The third season of this Scandinavian comedy is out and it’s time for a review.
Welcome to Norheim, the place to be in the 790s. We’ve got pillaging, we’ve got slavery, we’ve got a lot of unpleasant sexual practices, and our hygiene is second to none. In fact, our hygiene IS none. The leader of the village is Olav (Henrik Mestad), a celebrated raider who found a route to sail to the West of Norheim. His wife is Hildur (Marian Saastad Ottesen). Orm (Kåre Conradi), the chief’s brother, is a sneaky coward who stays home most of the time while his wife, Frøya (Silje Torp), goes out on raids with the Chief and the Chief’s right-hand man, Arvid (Nils Jørgen Kaalstad). Other notables are Rufus (Trond Fausa Aurvåg), a Roman actor who is enslaved in the village, Kark (Øystein Martinsen), a freed slave with Stockholm Syndrome, Jarl Varg (Jon Øigarden), a rival Viking lord, and Liv (Kristine Riis), Arvid’s bossy wife. Come for the mead, stay because you’ve been murdered.
This show’s production is an accomplishment in itself. The show is filmed in Norway and is shot simultaneously in Norwegian and English by shooting every scene twice. Given how many times most shows have to do comedy takes, that must be grueling, particularly when the result is this good, even in the cast’s second language.
The comedy in this show mostly derives from the fact that the Vikings in the show act almost completely antithetical to their common image, but probably more accurate to their actual historical counterparts. They have a very modern style of humor, reminiscent of The Office or Parks and Recreation, except that they’re usually talking about things like the rules for killing slaves or that rape is a big part of “their brand.” Norsemen treats their pillaging, which mostly happens off-screen, like a job and focuses instead on their day-to-day lives, particularly about the politics of the village. It’s the conflict between the subject matter and the tone that leads to most of the funny moments. Similarly, the personalities of the characters, who are usually insecure or contemplative, clashes with the fact that they often are cutting people in half.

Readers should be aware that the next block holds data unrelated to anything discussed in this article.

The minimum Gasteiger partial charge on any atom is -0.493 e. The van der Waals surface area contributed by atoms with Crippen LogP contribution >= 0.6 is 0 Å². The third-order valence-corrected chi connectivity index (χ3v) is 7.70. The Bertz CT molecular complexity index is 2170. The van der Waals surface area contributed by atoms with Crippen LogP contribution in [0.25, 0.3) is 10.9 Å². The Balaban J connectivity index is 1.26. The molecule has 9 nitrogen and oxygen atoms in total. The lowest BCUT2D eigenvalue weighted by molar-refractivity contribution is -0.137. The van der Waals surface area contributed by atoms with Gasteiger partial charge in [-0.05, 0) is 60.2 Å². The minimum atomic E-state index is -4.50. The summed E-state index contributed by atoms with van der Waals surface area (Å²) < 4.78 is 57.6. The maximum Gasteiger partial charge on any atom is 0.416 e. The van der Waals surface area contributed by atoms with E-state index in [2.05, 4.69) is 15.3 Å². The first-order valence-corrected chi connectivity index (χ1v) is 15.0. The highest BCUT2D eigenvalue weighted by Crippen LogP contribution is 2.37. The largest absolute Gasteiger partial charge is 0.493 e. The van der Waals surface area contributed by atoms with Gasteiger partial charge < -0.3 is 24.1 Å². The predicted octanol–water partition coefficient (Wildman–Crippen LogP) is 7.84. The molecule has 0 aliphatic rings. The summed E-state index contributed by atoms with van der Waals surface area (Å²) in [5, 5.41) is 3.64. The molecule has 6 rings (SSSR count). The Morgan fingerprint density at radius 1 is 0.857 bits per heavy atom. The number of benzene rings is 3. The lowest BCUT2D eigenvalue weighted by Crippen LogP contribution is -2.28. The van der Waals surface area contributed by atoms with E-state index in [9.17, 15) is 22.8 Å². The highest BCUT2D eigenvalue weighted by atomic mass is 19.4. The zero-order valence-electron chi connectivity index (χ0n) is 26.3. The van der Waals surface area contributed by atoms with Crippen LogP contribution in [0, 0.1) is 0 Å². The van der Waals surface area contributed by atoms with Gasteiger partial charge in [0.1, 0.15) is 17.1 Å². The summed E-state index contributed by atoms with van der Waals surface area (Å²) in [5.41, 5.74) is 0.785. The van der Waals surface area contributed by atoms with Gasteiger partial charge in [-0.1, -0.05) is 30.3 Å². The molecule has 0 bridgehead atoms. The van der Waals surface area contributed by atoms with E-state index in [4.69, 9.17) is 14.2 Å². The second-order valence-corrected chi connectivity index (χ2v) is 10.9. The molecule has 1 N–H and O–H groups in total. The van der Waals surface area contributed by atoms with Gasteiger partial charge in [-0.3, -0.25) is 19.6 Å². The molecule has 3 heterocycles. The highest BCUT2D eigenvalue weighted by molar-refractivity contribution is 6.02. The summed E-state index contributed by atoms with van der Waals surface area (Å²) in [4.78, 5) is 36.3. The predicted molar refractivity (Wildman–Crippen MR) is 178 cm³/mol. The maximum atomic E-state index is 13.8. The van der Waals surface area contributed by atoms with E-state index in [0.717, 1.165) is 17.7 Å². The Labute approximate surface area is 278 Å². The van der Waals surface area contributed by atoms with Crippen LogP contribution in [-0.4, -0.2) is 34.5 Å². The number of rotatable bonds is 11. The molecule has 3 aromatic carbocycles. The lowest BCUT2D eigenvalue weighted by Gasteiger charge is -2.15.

The production values on the show are extremely impressive, from the costuming and the sets to the blood and gore. The writing is pretty consistent, but varies everything enough that you never feel like it’s just repeating the same kind of jokes over and over. There is a decent amount of character development as the show goes on, with characters having to change roles with the times. The first season focuses on the efforts of Orm and Rufus to try and move the main Viking industry from “pillaging” to “theater,” which works about as well as you’d think, while the second season deals more with the growing rift between Norheim and a vengeful Jarl Varg. The third season takes an even more surprising turn, but I actually think it’s best saved as a surprise.
Overall, honestly, it’s just a fun show. I really recommend giving it a try. It won’t be everyone’s taste, but I think it’s the best thing out of Norway since they got rid of Maelstrom at Epcot.
If you want to check out some more by the Joker on the Sofa, check out the 100 Greatest TV Episodes of All Time, Collection of TV Episodes, Collection of Movie Reviews, or the Joker on the Sofa Reviews.
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